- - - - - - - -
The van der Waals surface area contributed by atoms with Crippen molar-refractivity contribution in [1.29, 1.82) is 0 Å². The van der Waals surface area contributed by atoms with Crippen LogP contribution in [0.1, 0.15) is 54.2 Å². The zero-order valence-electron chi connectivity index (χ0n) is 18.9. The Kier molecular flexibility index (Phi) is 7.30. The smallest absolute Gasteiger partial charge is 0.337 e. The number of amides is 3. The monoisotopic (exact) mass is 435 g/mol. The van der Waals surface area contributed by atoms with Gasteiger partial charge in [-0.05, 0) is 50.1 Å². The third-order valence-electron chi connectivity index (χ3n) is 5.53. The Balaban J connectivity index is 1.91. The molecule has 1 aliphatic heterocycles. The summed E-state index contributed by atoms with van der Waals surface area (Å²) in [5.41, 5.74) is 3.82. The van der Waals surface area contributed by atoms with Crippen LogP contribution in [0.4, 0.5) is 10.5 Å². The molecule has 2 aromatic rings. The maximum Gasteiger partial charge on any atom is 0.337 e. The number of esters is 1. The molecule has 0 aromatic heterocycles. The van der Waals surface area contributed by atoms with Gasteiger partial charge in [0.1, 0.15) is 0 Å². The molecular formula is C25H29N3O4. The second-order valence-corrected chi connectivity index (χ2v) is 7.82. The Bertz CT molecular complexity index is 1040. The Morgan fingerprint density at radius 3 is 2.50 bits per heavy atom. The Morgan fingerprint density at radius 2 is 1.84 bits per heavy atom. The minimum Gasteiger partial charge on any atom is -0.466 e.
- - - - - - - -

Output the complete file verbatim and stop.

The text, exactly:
The van der Waals surface area contributed by atoms with Crippen molar-refractivity contribution in [1.29, 1.82) is 0 Å². The van der Waals surface area contributed by atoms with Crippen LogP contribution in [0.1, 0.15) is 54.2 Å². The zero-order valence-electron chi connectivity index (χ0n) is 18.9. The Kier molecular flexibility index (Phi) is 7.30. The smallest absolute Gasteiger partial charge is 0.337 e. The number of amides is 3. The monoisotopic (exact) mass is 435 g/mol. The van der Waals surface area contributed by atoms with Gasteiger partial charge in [-0.05, 0) is 50.1 Å². The third-order valence-electron chi connectivity index (χ3n) is 5.53. The Balaban J connectivity index is 1.91. The molecule has 1 aliphatic heterocycles. The summed E-state index contributed by atoms with van der Waals surface area (Å²) in [5.41, 5.74) is 3.82. The van der Waals surface area contributed by atoms with Crippen LogP contribution in [0.4, 0.5) is 10.5 Å². The molecule has 2 aromatic rings. The maximum Gasteiger partial charge on any atom is 0.337 e. The number of esters is 1. The molecule has 0 aromatic heterocycles. The van der Waals surface area contributed by atoms with Gasteiger partial charge in [0.1, 0.15) is 0 Å². The molecular formula is C25H29N3O4. The second-order valence-corrected chi connectivity index (χ2v) is 7.82. The Bertz CT molecular complexity index is 1040. The Morgan fingerprint density at radius 3 is 2.50 bits per heavy atom. The Morgan fingerprint density at radius 2 is 1.84 bits per heavy atom. The minimum Gasteiger partial charge on any atom is -0.466 e.